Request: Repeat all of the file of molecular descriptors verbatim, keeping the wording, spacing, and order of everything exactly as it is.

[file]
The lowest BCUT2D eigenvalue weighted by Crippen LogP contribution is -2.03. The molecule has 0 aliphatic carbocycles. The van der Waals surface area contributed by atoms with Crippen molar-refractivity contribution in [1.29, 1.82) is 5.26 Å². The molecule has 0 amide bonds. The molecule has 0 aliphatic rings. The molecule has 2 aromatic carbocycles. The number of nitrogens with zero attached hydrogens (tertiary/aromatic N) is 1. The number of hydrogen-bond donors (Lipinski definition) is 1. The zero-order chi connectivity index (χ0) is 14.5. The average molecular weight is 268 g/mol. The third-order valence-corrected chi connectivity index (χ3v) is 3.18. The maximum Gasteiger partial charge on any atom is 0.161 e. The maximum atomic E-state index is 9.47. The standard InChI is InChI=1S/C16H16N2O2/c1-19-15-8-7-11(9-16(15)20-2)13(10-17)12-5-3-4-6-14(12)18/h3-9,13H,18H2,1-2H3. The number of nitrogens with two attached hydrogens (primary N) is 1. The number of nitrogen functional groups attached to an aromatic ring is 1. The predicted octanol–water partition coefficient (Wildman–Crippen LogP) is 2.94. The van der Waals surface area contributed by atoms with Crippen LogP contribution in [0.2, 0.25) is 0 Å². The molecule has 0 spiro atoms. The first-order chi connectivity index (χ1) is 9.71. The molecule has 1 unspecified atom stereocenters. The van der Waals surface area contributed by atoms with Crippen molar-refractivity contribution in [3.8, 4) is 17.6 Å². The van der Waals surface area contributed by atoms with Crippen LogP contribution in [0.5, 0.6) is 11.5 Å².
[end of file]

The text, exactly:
The lowest BCUT2D eigenvalue weighted by Crippen LogP contribution is -2.03. The molecule has 0 aliphatic carbocycles. The van der Waals surface area contributed by atoms with Crippen molar-refractivity contribution in [1.29, 1.82) is 5.26 Å². The molecule has 0 amide bonds. The molecule has 0 aliphatic rings. The molecule has 2 aromatic carbocycles. The number of nitrogens with zero attached hydrogens (tertiary/aromatic N) is 1. The number of hydrogen-bond donors (Lipinski definition) is 1. The zero-order chi connectivity index (χ0) is 14.5. The average molecular weight is 268 g/mol. The third-order valence-corrected chi connectivity index (χ3v) is 3.18. The maximum Gasteiger partial charge on any atom is 0.161 e. The maximum atomic E-state index is 9.47. The standard InChI is InChI=1S/C16H16N2O2/c1-19-15-8-7-11(9-16(15)20-2)13(10-17)12-5-3-4-6-14(12)18/h3-9,13H,18H2,1-2H3. The number of nitrogens with two attached hydrogens (primary N) is 1. The number of nitrogen functional groups attached to an aromatic ring is 1. The predicted octanol–water partition coefficient (Wildman–Crippen LogP) is 2.94. The van der Waals surface area contributed by atoms with Crippen LogP contribution in [0.2, 0.25) is 0 Å². The molecule has 0 spiro atoms. The first-order chi connectivity index (χ1) is 9.71. The molecule has 1 unspecified atom stereocenters. The van der Waals surface area contributed by atoms with Crippen molar-refractivity contribution in [3.8, 4) is 17.6 Å². The van der Waals surface area contributed by atoms with Crippen LogP contribution in [0.5, 0.6) is 11.5 Å².